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As today’s consumers get busier and busier, they have less time to eat out at restaurants, but they still want to get a good meal. Restaurants and diners are both moving away from the idea that great food has to come with a huge price tag or a lot of formality. The restaurant industry’s answer to this craving has become a brand new trend: fine casual dining.

Defining “Fine Casual”

Fine casual restaurants have been popping up around the country for years now, but Danny Meyer just recently defined the term. As Meyer says, this new kind of restaurant marries together “the ethos and taste level of fine dining with the fast food experience.” His two fine casual restaurants, Shake Shack and the new pizza restaurant Martina, are famous examples of this growing trend.

The term “fine casual” has already caused some controversy – but not for the reasons you may expect. Restaurateurs are delighted at this new type of concept, but critics say the phrase is confusing. Industry experts are arguing over semantics, saying that since “casual” refers to the quality of the food (and the availability of alcohol), while “fast” refers to the speed of the diners’ experience, these restaurants should actually be calling themselves “fast fine.”

Customers are Feeling Fine

From a guest perspective, fine casual restaurants offer the fast-casual experience of ordering at a counter and refilling your own drinks, with the high-quality food one might expect from a full-service restaurant. High-quality ingredients make for a higher cost to the diner – but for most guests, this is a major selling point.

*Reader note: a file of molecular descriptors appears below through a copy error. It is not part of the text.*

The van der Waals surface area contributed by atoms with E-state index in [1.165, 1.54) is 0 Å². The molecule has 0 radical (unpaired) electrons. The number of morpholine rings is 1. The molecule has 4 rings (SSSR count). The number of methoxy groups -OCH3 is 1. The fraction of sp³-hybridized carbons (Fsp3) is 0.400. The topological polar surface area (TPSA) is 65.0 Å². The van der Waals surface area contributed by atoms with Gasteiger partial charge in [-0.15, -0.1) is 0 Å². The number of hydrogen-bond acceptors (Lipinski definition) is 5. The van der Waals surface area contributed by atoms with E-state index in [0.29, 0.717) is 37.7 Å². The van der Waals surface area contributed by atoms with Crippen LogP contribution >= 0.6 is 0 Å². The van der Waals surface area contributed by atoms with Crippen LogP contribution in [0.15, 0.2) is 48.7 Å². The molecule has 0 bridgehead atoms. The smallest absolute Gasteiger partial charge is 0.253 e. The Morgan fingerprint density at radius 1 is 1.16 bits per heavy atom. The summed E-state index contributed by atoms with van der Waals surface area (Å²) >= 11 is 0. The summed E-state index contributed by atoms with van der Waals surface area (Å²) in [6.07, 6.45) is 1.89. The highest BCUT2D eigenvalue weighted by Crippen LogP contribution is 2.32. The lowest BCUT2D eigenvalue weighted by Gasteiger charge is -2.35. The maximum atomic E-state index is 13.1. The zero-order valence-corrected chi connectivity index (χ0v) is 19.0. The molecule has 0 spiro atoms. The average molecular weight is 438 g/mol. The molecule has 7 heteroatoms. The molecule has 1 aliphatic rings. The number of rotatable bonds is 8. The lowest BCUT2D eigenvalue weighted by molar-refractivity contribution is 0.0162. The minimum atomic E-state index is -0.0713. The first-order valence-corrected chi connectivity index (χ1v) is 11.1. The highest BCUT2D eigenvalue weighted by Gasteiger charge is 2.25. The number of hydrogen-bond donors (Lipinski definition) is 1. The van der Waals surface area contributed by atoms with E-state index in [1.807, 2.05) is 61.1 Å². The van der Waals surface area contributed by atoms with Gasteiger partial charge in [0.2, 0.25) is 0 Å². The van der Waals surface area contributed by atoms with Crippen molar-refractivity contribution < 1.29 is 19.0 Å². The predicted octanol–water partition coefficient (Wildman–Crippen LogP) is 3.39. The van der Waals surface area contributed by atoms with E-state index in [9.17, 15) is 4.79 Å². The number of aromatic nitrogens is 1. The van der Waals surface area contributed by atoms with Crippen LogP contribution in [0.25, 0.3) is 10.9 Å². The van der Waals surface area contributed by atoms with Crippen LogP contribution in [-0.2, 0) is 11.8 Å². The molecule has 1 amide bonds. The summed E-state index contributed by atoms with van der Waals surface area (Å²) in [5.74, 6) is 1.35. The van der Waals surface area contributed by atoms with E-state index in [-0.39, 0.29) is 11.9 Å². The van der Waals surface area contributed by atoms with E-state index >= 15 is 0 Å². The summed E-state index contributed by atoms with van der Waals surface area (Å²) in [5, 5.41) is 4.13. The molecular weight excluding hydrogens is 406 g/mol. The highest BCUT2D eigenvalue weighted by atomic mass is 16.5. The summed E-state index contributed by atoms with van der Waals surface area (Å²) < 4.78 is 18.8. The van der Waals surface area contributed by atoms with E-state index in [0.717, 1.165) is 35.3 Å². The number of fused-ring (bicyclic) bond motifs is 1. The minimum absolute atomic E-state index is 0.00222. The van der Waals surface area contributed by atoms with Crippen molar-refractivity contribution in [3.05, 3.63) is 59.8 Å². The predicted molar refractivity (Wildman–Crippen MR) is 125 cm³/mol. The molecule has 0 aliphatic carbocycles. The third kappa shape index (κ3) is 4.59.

Market research firm Mintel reports that 69% of consumers want to see more restaurants with a casual atmosphere but high-quality food.

Operators Have Their Plates Full

For restaurant operators, fine casual dining means a major shift in operations. These establishments require a smaller front of house staff than full-service restaurants, which lets businesses save on labor costs. Some of these restaurants, like Charles Bililies’ Souvla, also depend heavily on takeout and delivery. Now that 5-star table service is not an essential part of a great meal, diners are more willing to eat an expensive meal at home.

These exciting new restaurants are increasingly popular, but the concept is still a work in progress. In Denver and San Francisco – the two cities where fine casual is most popular – restaurateurs are busily revamping their menu offerings and streamlining operations, to keep up with demand as they learn more about their new business model.

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